Few understand the confounding world as well as Beeple, whose real name is Mike Winkelmann. He helped spark the NFT, or non-fungible token, craze after he sold a photo collage titled “Everyday: The First 5,000 Days” for $69 million at auction house Christie’s in March.
Beeple referred to his decision to join Otoy’s advisory board as “a longtime partnership made formal.” He says the company’s technology has been “integral” to his work creating NFTs and plans to use his seat to continue expanding the digital art space.
As part of the collaboration, Beeple is working with RNDR, a record-keeping technology that uses blockchain; holographic company Light Field Lab; and Endeavor to introduce the first fully holographic NFT. In effect, it would be the first instance of applying the immersive technology to blockchain digital art.
“For the past decade we have been inspired by how Beeple has used OctaneRender to create everyday renders that transformed the digital art landscape, and over the past year, we have been thrilled to see OctaneRender artists use RNDR and blockchain NFTs as a new way to connect with their fans and sustain their careers, independently,” says Jules Urbach, who co-founded Otoy in 2008 and currently serves as its CEO.
Already, several studios and other power players in Hollywood have been trying to cash in on the phenomenon. Beeple predicts there are “a massive amount of ways” the entertainment industry can utilize NFTs and dismisses the notion that surrounding popularity is just a flash in the pan.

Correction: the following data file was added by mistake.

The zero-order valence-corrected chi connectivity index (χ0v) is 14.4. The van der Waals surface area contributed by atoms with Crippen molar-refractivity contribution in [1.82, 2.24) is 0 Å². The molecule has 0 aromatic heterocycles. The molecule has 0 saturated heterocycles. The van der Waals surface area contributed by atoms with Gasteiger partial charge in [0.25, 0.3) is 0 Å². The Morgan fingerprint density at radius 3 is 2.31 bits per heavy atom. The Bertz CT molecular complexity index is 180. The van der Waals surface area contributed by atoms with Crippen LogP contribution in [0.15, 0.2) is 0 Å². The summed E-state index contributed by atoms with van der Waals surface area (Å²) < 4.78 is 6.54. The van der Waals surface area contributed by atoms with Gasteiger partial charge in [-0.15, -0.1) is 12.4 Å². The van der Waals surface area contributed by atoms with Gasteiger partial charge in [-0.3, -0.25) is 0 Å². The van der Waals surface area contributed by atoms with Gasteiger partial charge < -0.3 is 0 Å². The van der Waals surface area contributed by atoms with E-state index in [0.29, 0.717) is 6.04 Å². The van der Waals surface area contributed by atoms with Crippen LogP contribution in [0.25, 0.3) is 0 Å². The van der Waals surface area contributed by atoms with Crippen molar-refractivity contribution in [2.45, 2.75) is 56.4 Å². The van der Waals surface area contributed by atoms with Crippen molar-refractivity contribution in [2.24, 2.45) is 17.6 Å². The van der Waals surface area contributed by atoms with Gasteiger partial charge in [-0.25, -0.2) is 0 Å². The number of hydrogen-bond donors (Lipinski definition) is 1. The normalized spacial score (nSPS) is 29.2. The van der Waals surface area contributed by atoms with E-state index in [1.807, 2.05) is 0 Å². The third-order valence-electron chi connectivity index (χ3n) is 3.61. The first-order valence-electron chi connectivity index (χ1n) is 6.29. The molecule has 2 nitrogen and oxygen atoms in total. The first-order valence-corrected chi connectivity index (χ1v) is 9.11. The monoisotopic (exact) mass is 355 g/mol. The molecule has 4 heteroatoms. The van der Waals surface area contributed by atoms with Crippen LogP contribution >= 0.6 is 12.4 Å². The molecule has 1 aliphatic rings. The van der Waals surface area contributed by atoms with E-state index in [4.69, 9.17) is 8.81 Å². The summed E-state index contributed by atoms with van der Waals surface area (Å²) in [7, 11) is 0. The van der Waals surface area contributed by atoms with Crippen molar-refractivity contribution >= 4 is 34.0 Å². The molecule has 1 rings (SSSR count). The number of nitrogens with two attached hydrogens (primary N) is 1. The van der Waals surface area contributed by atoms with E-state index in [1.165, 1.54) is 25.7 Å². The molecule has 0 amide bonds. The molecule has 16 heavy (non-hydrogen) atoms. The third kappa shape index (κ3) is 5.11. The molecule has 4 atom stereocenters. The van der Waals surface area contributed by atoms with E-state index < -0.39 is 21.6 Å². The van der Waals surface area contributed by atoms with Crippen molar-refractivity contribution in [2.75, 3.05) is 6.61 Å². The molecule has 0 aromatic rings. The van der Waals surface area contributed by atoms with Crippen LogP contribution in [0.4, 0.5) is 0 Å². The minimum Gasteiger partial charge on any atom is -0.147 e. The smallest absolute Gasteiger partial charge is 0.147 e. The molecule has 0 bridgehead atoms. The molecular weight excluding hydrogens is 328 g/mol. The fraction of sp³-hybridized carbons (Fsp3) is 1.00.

“I don’t think it’s a fad,” Beeple says. “It’s actually very simple and can be applied to so many different things. It’s proving ownership of something. It’s hard for me to imagine this kind of all evaporating away. People have too much of an emotional connection to this stuff.”
Urbach agrees. With Otoy, Urbach’s mission is to “democratize” the state of 3D content creation and make it more accessible to artists.
“I remember being interviewed by people asking if bitcoin is a fad,” he recalls. “The concept is not going away. It’s something, I think, as fundamental as the internet. [With] NFTs, there’s no dispute over who owns it. That’s better than a legal contract.”